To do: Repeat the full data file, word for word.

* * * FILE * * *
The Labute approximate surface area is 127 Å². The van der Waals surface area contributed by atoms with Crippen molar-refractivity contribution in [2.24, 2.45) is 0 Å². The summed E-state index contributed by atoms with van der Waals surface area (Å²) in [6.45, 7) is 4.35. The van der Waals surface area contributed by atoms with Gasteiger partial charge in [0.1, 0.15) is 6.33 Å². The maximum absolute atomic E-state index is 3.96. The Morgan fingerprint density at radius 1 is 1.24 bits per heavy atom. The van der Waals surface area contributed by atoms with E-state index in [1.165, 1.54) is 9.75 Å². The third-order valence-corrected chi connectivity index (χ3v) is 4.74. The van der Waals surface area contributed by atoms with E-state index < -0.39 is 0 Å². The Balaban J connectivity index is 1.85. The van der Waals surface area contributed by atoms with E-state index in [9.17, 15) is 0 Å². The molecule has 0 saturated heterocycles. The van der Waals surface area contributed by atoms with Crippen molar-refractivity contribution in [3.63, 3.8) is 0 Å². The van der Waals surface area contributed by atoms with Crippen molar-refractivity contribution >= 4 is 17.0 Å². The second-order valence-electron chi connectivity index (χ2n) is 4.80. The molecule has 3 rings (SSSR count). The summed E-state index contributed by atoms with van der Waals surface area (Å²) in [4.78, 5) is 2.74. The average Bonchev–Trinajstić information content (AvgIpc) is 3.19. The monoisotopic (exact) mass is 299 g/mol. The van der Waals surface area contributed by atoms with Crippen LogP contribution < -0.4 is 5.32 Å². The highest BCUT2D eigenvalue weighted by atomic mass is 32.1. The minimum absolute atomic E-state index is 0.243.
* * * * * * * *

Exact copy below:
The Labute approximate surface area is 127 Å². The van der Waals surface area contributed by atoms with Crippen molar-refractivity contribution in [2.24, 2.45) is 0 Å². The summed E-state index contributed by atoms with van der Waals surface area (Å²) in [6.45, 7) is 4.35. The van der Waals surface area contributed by atoms with Gasteiger partial charge in [0.1, 0.15) is 6.33 Å². The maximum absolute atomic E-state index is 3.96. The Morgan fingerprint density at radius 1 is 1.24 bits per heavy atom. The van der Waals surface area contributed by atoms with E-state index in [1.165, 1.54) is 9.75 Å². The third-order valence-corrected chi connectivity index (χ3v) is 4.74. The van der Waals surface area contributed by atoms with E-state index < -0.39 is 0 Å². The Balaban J connectivity index is 1.85. The van der Waals surface area contributed by atoms with E-state index in [9.17, 15) is 0 Å². The molecule has 0 saturated heterocycles. The van der Waals surface area contributed by atoms with Crippen molar-refractivity contribution in [3.63, 3.8) is 0 Å². The van der Waals surface area contributed by atoms with Crippen molar-refractivity contribution >= 4 is 17.0 Å². The second-order valence-electron chi connectivity index (χ2n) is 4.80. The molecule has 3 rings (SSSR count). The summed E-state index contributed by atoms with van der Waals surface area (Å²) in [4.78, 5) is 2.74. The average Bonchev–Trinajstić information content (AvgIpc) is 3.19. The monoisotopic (exact) mass is 299 g/mol. The van der Waals surface area contributed by atoms with Crippen LogP contribution < -0.4 is 5.32 Å². The highest BCUT2D eigenvalue weighted by atomic mass is 32.1. The minimum absolute atomic E-state index is 0.243.